ST. LOUIS (CBS St. Louis) — The Occupy movement is looking to bloom early this year from hibernation thanks to unseasonably warm weather across much of the U.S.
“The warmer weather brings out larger chunks of the population who are not able to participate in the colder months,” Chuck Witthaus, an organizer with Occupy the Midwest, told CBS St. Louis. “It’s definitely going to help perpetuate [the Occupy movement].”
The weather is merely a coincidence for what organizers are hoping will be the true jumping-off point for Occupy’s 2012 comeback.
Occupy the Midwest, a large-scale convention intended to breathe new life into the movement, is set to take place this weekend in St. Louis. And it was not organized around the early increase in temperatures.
“There was a lull over the winter, a hibernation period where we went into an indoor planning mode for discussing tactics to use when we reemerged in the spring, as a way to strengthen occupations and bring them back together,” Witthaus said.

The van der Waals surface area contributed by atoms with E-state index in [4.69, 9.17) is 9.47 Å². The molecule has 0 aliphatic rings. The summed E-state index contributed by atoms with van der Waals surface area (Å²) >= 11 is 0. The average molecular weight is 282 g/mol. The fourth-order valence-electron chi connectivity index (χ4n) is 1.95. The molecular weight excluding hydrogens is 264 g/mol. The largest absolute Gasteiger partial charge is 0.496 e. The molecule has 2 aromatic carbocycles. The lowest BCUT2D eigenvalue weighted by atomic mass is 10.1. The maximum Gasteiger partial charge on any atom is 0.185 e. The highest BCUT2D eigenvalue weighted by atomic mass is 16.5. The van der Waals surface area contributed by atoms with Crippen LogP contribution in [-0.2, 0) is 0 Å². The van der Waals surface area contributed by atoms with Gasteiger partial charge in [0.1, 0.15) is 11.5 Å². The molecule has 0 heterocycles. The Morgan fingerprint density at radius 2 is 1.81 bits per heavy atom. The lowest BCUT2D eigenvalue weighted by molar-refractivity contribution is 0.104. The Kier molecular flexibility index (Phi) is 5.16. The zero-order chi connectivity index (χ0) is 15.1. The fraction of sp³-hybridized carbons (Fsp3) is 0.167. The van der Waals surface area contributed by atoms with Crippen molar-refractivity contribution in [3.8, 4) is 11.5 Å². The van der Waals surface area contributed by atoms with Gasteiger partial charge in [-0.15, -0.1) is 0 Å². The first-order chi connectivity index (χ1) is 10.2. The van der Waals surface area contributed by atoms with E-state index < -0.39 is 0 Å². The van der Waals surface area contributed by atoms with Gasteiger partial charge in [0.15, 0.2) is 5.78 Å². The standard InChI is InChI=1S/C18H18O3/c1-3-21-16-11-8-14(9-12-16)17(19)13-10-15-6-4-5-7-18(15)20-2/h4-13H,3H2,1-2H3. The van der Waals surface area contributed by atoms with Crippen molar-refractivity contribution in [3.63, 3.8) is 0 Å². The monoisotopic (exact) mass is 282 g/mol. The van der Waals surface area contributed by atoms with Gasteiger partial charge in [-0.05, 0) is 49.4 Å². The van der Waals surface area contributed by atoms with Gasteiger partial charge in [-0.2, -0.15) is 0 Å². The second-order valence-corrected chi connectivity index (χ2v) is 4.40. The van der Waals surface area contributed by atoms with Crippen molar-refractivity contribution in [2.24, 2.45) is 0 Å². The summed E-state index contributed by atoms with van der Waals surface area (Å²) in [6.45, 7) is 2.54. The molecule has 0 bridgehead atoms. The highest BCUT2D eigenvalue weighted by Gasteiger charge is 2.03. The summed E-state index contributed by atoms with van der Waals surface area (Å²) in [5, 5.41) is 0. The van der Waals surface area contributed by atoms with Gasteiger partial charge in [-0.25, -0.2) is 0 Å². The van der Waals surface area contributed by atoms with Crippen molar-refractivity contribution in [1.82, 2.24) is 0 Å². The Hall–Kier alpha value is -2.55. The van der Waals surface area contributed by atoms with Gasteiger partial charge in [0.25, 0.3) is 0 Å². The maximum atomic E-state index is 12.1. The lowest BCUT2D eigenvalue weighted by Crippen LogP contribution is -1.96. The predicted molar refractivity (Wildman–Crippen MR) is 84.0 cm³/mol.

The weekend will include speeches from respected keynote speakers, seminars and teach-ins to spread information about how to strengthen each community’s respective occupation.
“[Occupy the Midwest] will educate everyone, and get everyone on the same playing field … and offer resources and knowledge to gain perspective and experience – [for each branch] to learn what they were doing right and wrong,” added Witthaus.
The public calendar posted on the official website of the four-day event also makes mention of marches, general assemblies and action planning events.
Rachael Perrotta, a member of the press team for Occupy Chicago and a fellow organizer for Occupy the Midwest, said that a meeting of the minds is crucial to getting everyone on the same page.
“If we’re going to take organizing to the next level, speaking with a more unified voice and taking regional and national action, we first all need to get in a room together … and meet each other,” she told CBS St. Louis.
Perrotta will be teaching a seminar to attendees about effective media and general outreach campaigns, gleaned from Occupy Chicago’s difficulties in finding physical camping grounds within city limits.
“Occupy Chicago evolved differently [as such] … so instead of pulling inward to a camp, we pushed outward into communities since we didn’t have any other organizing option,” she explained, adding that in addition to teaching others about outreach, she also hopes to learn more about how to obtain a space and manage a camp.
Added Perrotta, “We’re all coming together to share what we do best locally,” she said. “[It will] raise the skill level of the entire Midwest Occupation.”